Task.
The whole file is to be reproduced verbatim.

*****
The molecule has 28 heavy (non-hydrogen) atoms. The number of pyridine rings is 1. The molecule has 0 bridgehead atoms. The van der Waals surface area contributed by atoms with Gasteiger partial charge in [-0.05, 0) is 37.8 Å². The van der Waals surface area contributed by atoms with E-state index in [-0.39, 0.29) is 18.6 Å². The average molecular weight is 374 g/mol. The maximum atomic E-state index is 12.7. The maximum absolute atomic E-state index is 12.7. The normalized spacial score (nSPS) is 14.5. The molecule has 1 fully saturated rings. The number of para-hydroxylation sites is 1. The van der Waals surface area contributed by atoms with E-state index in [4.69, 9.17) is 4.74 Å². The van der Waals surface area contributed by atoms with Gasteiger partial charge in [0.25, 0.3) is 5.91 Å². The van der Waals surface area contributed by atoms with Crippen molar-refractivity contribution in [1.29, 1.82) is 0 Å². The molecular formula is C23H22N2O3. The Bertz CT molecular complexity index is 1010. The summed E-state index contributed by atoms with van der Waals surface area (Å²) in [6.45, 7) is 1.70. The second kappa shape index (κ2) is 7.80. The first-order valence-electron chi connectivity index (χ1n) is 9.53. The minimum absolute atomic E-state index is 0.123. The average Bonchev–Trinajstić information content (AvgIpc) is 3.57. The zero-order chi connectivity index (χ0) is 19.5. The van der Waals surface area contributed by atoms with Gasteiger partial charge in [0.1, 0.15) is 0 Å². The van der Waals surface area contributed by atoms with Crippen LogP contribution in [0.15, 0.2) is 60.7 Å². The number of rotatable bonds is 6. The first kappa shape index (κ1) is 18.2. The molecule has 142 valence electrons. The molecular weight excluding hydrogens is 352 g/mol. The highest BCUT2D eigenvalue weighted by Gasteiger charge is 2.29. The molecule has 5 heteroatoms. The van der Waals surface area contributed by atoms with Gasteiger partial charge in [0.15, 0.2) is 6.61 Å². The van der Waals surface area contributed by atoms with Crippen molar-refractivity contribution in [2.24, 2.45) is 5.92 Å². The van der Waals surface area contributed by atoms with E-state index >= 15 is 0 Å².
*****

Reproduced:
The molecule has 28 heavy (non-hydrogen) atoms. The number of pyridine rings is 1. The molecule has 0 bridgehead atoms. The van der Waals surface area contributed by atoms with Gasteiger partial charge in [-0.05, 0) is 37.8 Å². The van der Waals surface area contributed by atoms with E-state index in [-0.39, 0.29) is 18.6 Å². The average molecular weight is 374 g/mol. The maximum atomic E-state index is 12.7. The maximum absolute atomic E-state index is 12.7. The normalized spacial score (nSPS) is 14.5. The molecule has 1 fully saturated rings. The number of para-hydroxylation sites is 1. The van der Waals surface area contributed by atoms with E-state index in [4.69, 9.17) is 4.74 Å². The van der Waals surface area contributed by atoms with Gasteiger partial charge in [0.25, 0.3) is 5.91 Å². The van der Waals surface area contributed by atoms with Crippen molar-refractivity contribution in [1.29, 1.82) is 0 Å². The molecular formula is C23H22N2O3. The Bertz CT molecular complexity index is 1010. The summed E-state index contributed by atoms with van der Waals surface area (Å²) in [6.45, 7) is 1.70. The second kappa shape index (κ2) is 7.80. The first-order valence-electron chi connectivity index (χ1n) is 9.53. The minimum absolute atomic E-state index is 0.123. The average Bonchev–Trinajstić information content (AvgIpc) is 3.57. The zero-order chi connectivity index (χ0) is 19.5. The van der Waals surface area contributed by atoms with Gasteiger partial charge in [0.1, 0.15) is 0 Å². The van der Waals surface area contributed by atoms with Crippen LogP contribution in [0.15, 0.2) is 60.7 Å². The number of rotatable bonds is 6. The first kappa shape index (κ1) is 18.2. The molecule has 142 valence electrons. The molecular weight excluding hydrogens is 352 g/mol. The highest BCUT2D eigenvalue weighted by Gasteiger charge is 2.29. The molecule has 5 heteroatoms. The van der Waals surface area contributed by atoms with Gasteiger partial charge in [0.15, 0.2) is 6.61 Å². The van der Waals surface area contributed by atoms with Crippen molar-refractivity contribution in [2.24, 2.45) is 5.92 Å². The van der Waals surface area contributed by atoms with E-state index >= 15 is 0 Å².